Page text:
Another thing that has made me fatter as a mum is leftovers. I eat a lot of bread crusts. The day that science discovers the secret ingredient in bread crusts that make them toxic to toddlers is the day I drop about five pounds instantly.
The ubiquitous scattering of foodstuffs that my kids abandon is responsible for a hefty chunk of my excess heft. Leftover crusts, mucky bits of fruit that need disposing of, unfinished sandwiches, stray crackers, half-gnawed cheese sticks. The list is endless. I hate throwing away food, and the sheer volume of edible waste my children casually produce would leave me with a constant facial tic if I wasn’t always swooping in like a greedy seagull to clear it from their plates myself. I think I can safely chalk that little quirk down to years of “There are starving children in Africa!” exhortations from my parents during the formative years of my early-childhood. That, and Live Aid. Thank you Sir Geldof. The bottom line: it all adds an extra layer of insulation to the mum tum.
Kids and Exercise
Kids are inconvenient. Kids are time-suckers who can transform even the simplest of activities into a complex balancing act requiring deft logistical management and ad-hoc contingency planning.
Something as simple as throwing two kids in a pram and going for a quick 20 minute run can blow out into a 90 minute exercise in sheer frustration. Take this morning, for example. One kid keeps asking for food. It’s the kid who lives off air and water so the fact that he is actually asking for food merits attention, so I get caught up delivering an assembly-line of postage stamp-sized pieces of peanut butter toast with the crusts cut off. The other child does likewise, closely followed by an equine-sized crap in his nappy. Half a loaf of bread, half his body weight in poo and half an hour later we are finally ready to go.
Then Octonauts comes on ABC2 so I know that I’m at least another ten bloody minutes away from getting out the front door. I use that time to change my one year old, who is strutting around in a white onesie encrusted in yoghurt-coated breadcrumbs and covered in big wet patches of what I hope is just water. As the credits of Octonauts roll I manage to launch myself across the room in time to grab the remote and turn the TV off in one deft motion before Rob the Robot starts.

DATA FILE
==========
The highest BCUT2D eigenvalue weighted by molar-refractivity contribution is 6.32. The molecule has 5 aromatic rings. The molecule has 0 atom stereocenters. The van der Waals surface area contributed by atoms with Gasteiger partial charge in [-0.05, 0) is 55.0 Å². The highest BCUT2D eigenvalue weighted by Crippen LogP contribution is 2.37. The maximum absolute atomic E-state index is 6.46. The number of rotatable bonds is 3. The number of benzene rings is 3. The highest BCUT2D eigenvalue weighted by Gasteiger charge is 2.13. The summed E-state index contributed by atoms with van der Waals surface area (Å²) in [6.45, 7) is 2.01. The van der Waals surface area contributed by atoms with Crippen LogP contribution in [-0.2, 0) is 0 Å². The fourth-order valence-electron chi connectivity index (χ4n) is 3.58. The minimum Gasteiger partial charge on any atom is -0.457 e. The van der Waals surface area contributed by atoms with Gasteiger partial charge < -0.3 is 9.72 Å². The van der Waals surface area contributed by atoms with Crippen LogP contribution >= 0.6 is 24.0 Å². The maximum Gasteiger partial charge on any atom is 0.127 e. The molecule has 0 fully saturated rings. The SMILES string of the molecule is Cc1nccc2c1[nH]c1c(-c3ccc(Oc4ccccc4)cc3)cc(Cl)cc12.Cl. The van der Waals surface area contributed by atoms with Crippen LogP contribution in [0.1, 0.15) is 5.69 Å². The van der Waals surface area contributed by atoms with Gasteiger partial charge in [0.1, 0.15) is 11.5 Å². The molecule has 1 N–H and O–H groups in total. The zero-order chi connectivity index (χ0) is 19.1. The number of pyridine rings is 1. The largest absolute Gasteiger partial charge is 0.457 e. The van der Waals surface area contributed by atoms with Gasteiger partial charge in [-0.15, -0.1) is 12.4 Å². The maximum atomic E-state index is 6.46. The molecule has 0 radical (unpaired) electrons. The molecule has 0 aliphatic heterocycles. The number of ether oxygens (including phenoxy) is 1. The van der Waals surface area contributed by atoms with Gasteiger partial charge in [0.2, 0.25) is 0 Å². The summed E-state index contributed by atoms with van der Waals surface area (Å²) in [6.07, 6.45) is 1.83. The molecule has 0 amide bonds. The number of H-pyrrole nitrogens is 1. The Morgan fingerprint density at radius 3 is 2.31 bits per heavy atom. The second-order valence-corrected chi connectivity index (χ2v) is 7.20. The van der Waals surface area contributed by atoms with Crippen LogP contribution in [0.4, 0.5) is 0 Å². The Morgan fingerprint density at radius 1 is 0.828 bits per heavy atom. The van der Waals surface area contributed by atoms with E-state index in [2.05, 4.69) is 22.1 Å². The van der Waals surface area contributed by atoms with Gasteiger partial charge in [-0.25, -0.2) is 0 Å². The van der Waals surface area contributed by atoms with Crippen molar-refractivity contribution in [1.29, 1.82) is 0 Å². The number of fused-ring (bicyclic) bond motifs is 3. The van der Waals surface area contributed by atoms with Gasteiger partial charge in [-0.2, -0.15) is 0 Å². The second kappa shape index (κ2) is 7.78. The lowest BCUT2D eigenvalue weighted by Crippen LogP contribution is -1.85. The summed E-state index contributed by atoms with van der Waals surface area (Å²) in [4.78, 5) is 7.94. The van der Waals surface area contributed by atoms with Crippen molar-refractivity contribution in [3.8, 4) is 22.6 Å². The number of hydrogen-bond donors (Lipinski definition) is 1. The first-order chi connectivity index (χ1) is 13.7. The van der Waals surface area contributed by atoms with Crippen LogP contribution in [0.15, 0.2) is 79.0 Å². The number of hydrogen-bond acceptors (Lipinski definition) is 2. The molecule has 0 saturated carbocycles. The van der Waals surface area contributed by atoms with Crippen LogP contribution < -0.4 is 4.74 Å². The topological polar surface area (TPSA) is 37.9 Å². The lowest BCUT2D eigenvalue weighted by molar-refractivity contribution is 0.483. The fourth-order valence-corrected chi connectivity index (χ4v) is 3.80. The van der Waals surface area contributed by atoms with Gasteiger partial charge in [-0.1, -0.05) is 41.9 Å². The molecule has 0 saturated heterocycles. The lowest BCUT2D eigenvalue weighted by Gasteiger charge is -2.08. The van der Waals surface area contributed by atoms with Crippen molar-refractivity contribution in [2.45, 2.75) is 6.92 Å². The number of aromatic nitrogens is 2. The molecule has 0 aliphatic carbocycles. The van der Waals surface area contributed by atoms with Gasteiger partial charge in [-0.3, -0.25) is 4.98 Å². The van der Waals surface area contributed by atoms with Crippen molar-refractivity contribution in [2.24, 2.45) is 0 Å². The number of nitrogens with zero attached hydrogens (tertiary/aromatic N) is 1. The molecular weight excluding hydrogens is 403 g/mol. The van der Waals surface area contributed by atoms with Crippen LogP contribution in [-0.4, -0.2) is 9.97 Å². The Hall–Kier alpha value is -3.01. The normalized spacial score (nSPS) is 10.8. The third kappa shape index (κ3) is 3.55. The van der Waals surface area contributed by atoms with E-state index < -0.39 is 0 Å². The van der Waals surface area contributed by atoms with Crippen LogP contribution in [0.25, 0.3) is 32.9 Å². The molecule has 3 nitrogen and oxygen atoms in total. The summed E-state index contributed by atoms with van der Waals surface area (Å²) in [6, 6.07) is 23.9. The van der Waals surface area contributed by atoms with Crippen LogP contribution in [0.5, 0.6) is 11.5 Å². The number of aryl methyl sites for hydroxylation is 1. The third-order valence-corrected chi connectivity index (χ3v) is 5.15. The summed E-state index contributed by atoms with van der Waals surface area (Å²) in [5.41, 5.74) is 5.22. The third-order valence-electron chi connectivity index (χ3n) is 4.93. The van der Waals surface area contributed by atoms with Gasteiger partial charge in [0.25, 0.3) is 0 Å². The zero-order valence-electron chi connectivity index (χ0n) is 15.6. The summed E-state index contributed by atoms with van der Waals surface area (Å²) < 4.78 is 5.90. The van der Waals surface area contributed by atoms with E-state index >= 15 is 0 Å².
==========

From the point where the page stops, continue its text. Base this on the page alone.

I’m about to throw them both in the pram when the three year old stridently announces that he needs to “take something”, a process which involves rummaging around an overflowing basket of Matchbox cars for several minutes until he finds the one that has an aeroplane sticky-taped to the top. Once that objective has been achieved they proceed to tag-team me for books, cuddles, books, cuddles. More cuddles. It seems too well-orchestrated to be coincidence. Maybe they want me to be fat? Maybe I’m more cuddly that way?
And when I finally start pounding the pavement I’m still expected to hold up my end of the conversation the entire time I am running, pushing somewhere in the vicinity of 18 kilograms of pram and 26 kilograms of chatty offspring uphill as I go.
If cursing under my breath burnt calories I’d be so damn svelte.